The Witcher Review: A Kick-Ass Adaption Of Monster Hunting, Magic And The Condition Of Being Different

The Witcher review with Henry Cavill

The Witcher is one of my favourite fantasy series of all time, with books and games telling the story of Geralt of Rivia in glorious fashion. So, naturally I was excited to hear that Netflix had decided to make a live action version of the series. But with that excitement came anxiety. Could Geralt’s story be adapted faithfully to the realm of TV? Could quintessential action hero Henry Cavill inhabit the gritty life of the White Wolf and make it believable? Or would the show follow in the footsteps of the final season of Game of Thrones as a car crash of epic fantasy proportions?

The answer is resoundingly positive. Netflix’s The Witcher is a love letter written in the blood of monsters and gilded with the magic of breathtaking fight scenes. The source material is in good hands with producer Lauren Schmidt Hissrich.

Destined to be different than Game of Thrones

The comparisons between Game of Thrones and The Witcher are inevitable because they inhabit similar spaces of political intrigue, casual sex and violence. But The Witcher narrows down the focus to the relationship between the three main characters: Geralt, Yennefer and Ciri. Yes, there’s political backstabbing, wars between nations and gory battles. But the show doesn’t let all the noise drown out the stories of its most important players.

The Witcher is much more of a horror detective show, which involves Geralt hunting monsters of the week across eight episodes. Each monster is a work of grotesque art, especially the striga that Geralt stalks in the dark corridors of a royal crypt. And with every fight, Cavill brings The White Wolf to life in wonderful detail.

I’ll admit to being skeptical when I first heard about Cavill’s casting. But after watching the show I can say that I was so glad to be proven wrong. Cavill does a great job of portraying Geralt, grunting, sassing and slashing his way across The Continent. He delivers an understated performance with body language and facial expressions that convey more than words could.

Cavill is joined by Anya Chalotra as Yennefer of Vengerberg and Freya Allen as Ciri. Both deserve praise for their performances as well. Chalotra is electric as the enigmatic sorceress who ensnares the witcher’s heart. We get to see her scratch and claw her way from nothing, watching every insecurity and quirk unfold.

Allen has some excellent moments with the material that she’s given, showing Ciri’s vulnerability and desire to find what she’s looking for. I liked the fact that the Netflix adaptation provides a window into the past of Yennefer and Ciri, which isn’t present in the books or games. You get to see who they are before they met Geralt and what motivates them.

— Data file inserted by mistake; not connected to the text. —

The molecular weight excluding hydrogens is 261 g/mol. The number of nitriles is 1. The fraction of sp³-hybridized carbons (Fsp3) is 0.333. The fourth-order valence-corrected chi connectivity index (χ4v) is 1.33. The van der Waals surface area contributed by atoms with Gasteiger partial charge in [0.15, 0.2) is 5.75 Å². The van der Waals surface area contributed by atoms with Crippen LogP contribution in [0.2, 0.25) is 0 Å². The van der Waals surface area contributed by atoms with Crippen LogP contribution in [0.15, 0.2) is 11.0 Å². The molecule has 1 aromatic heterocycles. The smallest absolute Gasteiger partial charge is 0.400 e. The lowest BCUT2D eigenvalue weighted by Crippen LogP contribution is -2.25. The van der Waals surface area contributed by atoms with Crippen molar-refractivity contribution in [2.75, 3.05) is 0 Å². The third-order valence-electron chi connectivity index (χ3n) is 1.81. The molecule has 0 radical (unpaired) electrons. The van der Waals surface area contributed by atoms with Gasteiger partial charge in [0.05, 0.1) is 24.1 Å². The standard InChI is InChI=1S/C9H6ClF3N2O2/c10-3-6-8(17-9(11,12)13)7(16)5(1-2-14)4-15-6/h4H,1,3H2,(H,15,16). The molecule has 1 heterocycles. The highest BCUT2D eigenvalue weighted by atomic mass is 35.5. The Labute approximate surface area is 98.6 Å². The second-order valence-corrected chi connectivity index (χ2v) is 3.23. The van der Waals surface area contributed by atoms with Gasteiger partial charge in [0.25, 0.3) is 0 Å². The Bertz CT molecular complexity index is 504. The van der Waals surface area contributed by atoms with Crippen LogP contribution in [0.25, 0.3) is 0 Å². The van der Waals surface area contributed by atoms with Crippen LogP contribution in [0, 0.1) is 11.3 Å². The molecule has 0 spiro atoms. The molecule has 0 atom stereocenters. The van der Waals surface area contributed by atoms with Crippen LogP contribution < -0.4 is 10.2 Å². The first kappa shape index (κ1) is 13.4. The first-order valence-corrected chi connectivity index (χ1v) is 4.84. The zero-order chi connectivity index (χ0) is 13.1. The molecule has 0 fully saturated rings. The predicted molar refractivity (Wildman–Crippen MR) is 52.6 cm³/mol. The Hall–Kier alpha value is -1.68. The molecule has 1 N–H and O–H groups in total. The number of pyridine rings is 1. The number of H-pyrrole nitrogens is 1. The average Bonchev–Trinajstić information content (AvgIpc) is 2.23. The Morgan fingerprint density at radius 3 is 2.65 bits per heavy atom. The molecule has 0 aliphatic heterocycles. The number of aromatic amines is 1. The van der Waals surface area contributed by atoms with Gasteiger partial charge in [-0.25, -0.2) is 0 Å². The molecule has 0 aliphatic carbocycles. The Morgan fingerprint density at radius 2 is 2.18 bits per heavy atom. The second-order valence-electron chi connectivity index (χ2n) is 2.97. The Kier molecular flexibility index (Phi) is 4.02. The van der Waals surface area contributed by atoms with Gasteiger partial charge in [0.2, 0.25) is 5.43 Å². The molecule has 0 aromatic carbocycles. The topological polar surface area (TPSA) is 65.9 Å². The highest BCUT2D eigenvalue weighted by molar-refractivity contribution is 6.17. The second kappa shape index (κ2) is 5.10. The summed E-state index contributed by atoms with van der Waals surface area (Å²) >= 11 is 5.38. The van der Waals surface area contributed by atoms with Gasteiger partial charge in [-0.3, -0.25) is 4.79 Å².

Beautiful choreography and grim humour

The fight scenes of The Witcher are beautiful, fluid acts of utter carnage. In the first episode, Geralt battles a group of bandits in the town of Blaviken and the sword work is phenomenal. But while there’s plenty of violence, the show never gets lost in bleakness, thanks to comedic timing from Cavill and his colleagues.

There’s a lot to like about Joey Batey as Jaskier, the irreverent bard who leads Geralt into all kinds of problems and difficult situations. Far from an annoying sidekick, Jaskier’s fast-talking provides a good counterpoint for Geralt’s grimness.

What may bother some viewers is the non-sequential storytelling. Geralt, Ciri and Yennefer’s stories take place across different time periods, but you shouldn’t let that put you off. Patience is rewarded in later episodes.

There’s no doubt that Netflix’s The Witcher had a lot of pressure to live up to by standing apart from the game series and books. Borrowing from both, the show manages to carve out a unique identity that’s as memorable as Geralt himself.

For more Witcher related resources, be sure to read the following:

The Witcher: Curse Of Crows review

Comic Kitchen: Geralt of Rivia

Season Of Storms review

Dark Horse Geralt of Rivia statue review

Author: thecomicvault

Short story writer, comic geek and cosplayer hailing from Manchester, England. Find my pop culture ramblings on The Comic Vault.

8 thoughts on “The Witcher Review: A Kick-Ass Adaption Of Monster Hunting, Magic And The Condition Of Being Different”

  1. I haven’t seen the comics or the games, which can often be a good thing when you approach a live action adaptation. But I do tend to view these with some skepticism as I feel like often live action just can’t pull off the artistic atmosphere and special effects that work in a comic or game. With your approval – I think I just might give this a try!

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  2. Great review. I’m unfamiliar with the books and the video game, but I was looking forward to this show and am glad it’s so good. I really enjoyed it. The trajectory threw me off. It took a while for me to realize it’s two different timelines, so the storytelling came off as a bit choppy to me at first. Anyway, I’m looking forward to the next season.
    I was a bit skeptical about Cavill in the lead role too, but I think he did (and looks) great. I saw an interview where he said he’s a big fan of the games and pushed to get the lead role.

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